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There’s a measure of tragic irony in the fact that, for years, we’ve had to explain to people that even though we’re called Global Care we are about children, not the environment… and now we are learning that caring about children also, increasingly, means caring about the environment.

The poorest are hit hardest by climate change. They feel the impact first and worst, having no resources to fall back on when hit by drought, floods, cyclones and other weather-related challenges They may also live in areas with particularly vulnerable geography – like low-lying parts of Bangladesh threatened by rising sea levels.

Studies also show that higher temperatures decrease productivity, reduce crop yields, and affect cognitive functioning – factors which combine to keep people in poverty, and make efforts to lift people out of poverty less effective. In May 2019, a cross-parliamentary group of MPs tasked with scrutinising aid spending called for more focus on strategies to tackle climate challenges, in order to make poverty alleviation more effective.

This is not just theory, or politics. Here at Global Care we are increasingly seeing the impact of climate-related challenges in the communities served by our international partners.

In just one batch of reports in July this year, our partners in Mumbai, India, reported severe flooding, including the deaths of three young people in Kalyan, near our centre, and the loss of slum housing leaving many Dalit families homeless. Our partners in Cambodia reported that the rains did not come, and the harvest failed. Our partners in Kenya reported an acute water shortage caused by drought – securing supplies of clean water for the school in Kibera was problematic.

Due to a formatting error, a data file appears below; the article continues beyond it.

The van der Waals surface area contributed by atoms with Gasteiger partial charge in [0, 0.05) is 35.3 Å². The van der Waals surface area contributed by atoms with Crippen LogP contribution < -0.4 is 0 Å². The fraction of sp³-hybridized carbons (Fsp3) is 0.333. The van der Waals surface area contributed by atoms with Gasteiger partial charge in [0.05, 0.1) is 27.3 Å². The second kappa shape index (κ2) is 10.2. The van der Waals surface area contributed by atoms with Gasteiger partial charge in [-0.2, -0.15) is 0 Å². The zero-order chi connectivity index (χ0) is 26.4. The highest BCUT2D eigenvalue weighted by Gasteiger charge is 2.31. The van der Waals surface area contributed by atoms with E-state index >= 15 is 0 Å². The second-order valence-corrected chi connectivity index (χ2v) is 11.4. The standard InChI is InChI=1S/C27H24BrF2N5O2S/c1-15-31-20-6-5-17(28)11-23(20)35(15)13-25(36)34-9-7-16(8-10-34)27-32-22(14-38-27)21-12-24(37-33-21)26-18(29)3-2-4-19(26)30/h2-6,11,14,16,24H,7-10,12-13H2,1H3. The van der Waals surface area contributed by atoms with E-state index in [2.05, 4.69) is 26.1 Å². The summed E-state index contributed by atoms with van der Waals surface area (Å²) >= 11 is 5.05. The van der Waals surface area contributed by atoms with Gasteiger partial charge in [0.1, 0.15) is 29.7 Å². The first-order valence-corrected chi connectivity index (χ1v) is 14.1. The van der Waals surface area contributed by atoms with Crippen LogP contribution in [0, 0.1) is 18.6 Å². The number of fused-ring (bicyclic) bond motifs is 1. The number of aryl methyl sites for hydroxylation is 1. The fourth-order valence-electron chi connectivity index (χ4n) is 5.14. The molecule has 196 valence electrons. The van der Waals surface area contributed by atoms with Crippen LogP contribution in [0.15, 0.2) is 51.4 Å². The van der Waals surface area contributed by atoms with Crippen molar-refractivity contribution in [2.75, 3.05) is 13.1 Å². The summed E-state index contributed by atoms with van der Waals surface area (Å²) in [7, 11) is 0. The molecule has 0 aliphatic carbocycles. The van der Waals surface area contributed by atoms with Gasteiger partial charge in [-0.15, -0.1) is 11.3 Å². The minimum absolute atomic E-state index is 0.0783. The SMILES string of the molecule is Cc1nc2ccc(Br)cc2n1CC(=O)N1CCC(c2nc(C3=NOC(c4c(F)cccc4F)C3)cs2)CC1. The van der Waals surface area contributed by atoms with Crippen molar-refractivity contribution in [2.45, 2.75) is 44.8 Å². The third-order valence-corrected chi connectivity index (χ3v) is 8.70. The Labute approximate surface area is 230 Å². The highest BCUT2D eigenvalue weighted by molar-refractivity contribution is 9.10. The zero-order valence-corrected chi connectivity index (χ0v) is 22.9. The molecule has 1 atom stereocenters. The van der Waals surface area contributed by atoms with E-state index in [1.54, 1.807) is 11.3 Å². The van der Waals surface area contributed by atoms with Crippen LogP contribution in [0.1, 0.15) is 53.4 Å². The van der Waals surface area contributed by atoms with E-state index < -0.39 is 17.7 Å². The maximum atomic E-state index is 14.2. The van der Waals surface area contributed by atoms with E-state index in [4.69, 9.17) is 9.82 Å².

Extreme temperatures were reported by our partners in Kolkata, India (41 degrees) and Bangladesh (43 degrees). Children at our project in Bangladesh suffered terribly from an itchy heat rash, while in Kolkata our partners reported that more children were falling sick in the heat, and were more prone to infections. Our partners in Zimbabwe lost essential crops and suffered property damage in the wake of Cyclone Idai, as previously reported.

Please pray for our partners, for wisdom and protection as they manage such challenges, and for the international community to work together effectively to tackle underlying causes.

 

John White

CEO